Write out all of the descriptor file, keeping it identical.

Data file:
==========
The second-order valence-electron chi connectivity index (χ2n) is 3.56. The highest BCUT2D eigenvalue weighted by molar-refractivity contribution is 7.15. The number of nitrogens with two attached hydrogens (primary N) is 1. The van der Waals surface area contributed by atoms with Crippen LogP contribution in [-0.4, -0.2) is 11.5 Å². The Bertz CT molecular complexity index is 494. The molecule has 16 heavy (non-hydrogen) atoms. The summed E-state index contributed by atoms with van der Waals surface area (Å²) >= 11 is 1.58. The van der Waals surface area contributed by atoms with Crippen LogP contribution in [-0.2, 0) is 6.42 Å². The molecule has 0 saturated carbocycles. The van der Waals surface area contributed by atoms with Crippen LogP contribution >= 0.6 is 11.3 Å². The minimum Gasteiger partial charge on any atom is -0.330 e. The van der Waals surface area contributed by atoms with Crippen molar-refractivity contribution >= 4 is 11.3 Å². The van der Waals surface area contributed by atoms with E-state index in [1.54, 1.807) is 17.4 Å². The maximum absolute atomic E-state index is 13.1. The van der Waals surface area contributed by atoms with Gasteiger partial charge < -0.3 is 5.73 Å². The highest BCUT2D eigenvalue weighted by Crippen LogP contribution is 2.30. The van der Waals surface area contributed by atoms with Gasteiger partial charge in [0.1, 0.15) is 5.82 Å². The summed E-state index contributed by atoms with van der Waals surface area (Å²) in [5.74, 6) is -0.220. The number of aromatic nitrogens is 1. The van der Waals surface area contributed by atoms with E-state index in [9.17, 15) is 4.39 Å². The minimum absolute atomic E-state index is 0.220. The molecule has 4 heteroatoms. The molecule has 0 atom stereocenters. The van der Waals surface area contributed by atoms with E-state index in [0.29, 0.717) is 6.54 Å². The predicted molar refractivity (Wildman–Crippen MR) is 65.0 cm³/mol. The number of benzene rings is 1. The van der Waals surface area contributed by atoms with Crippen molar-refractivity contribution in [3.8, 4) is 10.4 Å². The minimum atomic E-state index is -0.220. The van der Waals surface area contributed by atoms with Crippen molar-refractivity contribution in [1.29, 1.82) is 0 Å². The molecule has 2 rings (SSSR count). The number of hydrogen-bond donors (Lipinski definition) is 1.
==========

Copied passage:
The second-order valence-electron chi connectivity index (χ2n) is 3.56. The highest BCUT2D eigenvalue weighted by molar-refractivity contribution is 7.15. The number of nitrogens with two attached hydrogens (primary N) is 1. The van der Waals surface area contributed by atoms with Crippen LogP contribution in [-0.4, -0.2) is 11.5 Å². The Bertz CT molecular complexity index is 494. The molecule has 16 heavy (non-hydrogen) atoms. The summed E-state index contributed by atoms with van der Waals surface area (Å²) >= 11 is 1.58. The van der Waals surface area contributed by atoms with Crippen LogP contribution in [-0.2, 0) is 6.42 Å². The molecule has 0 saturated carbocycles. The van der Waals surface area contributed by atoms with Crippen LogP contribution >= 0.6 is 11.3 Å². The minimum Gasteiger partial charge on any atom is -0.330 e. The van der Waals surface area contributed by atoms with Crippen molar-refractivity contribution >= 4 is 11.3 Å². The van der Waals surface area contributed by atoms with E-state index in [1.54, 1.807) is 17.4 Å². The maximum absolute atomic E-state index is 13.1. The van der Waals surface area contributed by atoms with Gasteiger partial charge < -0.3 is 5.73 Å². The highest BCUT2D eigenvalue weighted by Crippen LogP contribution is 2.30. The van der Waals surface area contributed by atoms with Gasteiger partial charge in [0.1, 0.15) is 5.82 Å². The summed E-state index contributed by atoms with van der Waals surface area (Å²) in [5.74, 6) is -0.220. The number of aromatic nitrogens is 1. The van der Waals surface area contributed by atoms with E-state index in [9.17, 15) is 4.39 Å². The minimum absolute atomic E-state index is 0.220. The molecule has 4 heteroatoms. The molecule has 0 atom stereocenters. The van der Waals surface area contributed by atoms with E-state index in [0.29, 0.717) is 6.54 Å². The predicted molar refractivity (Wildman–Crippen MR) is 65.0 cm³/mol. The number of benzene rings is 1. The van der Waals surface area contributed by atoms with Crippen molar-refractivity contribution in [3.8, 4) is 10.4 Å². The minimum atomic E-state index is -0.220. The van der Waals surface area contributed by atoms with Crippen molar-refractivity contribution in [1.29, 1.82) is 0 Å². The molecule has 2 rings (SSSR count). The number of hydrogen-bond donors (Lipinski definition) is 1.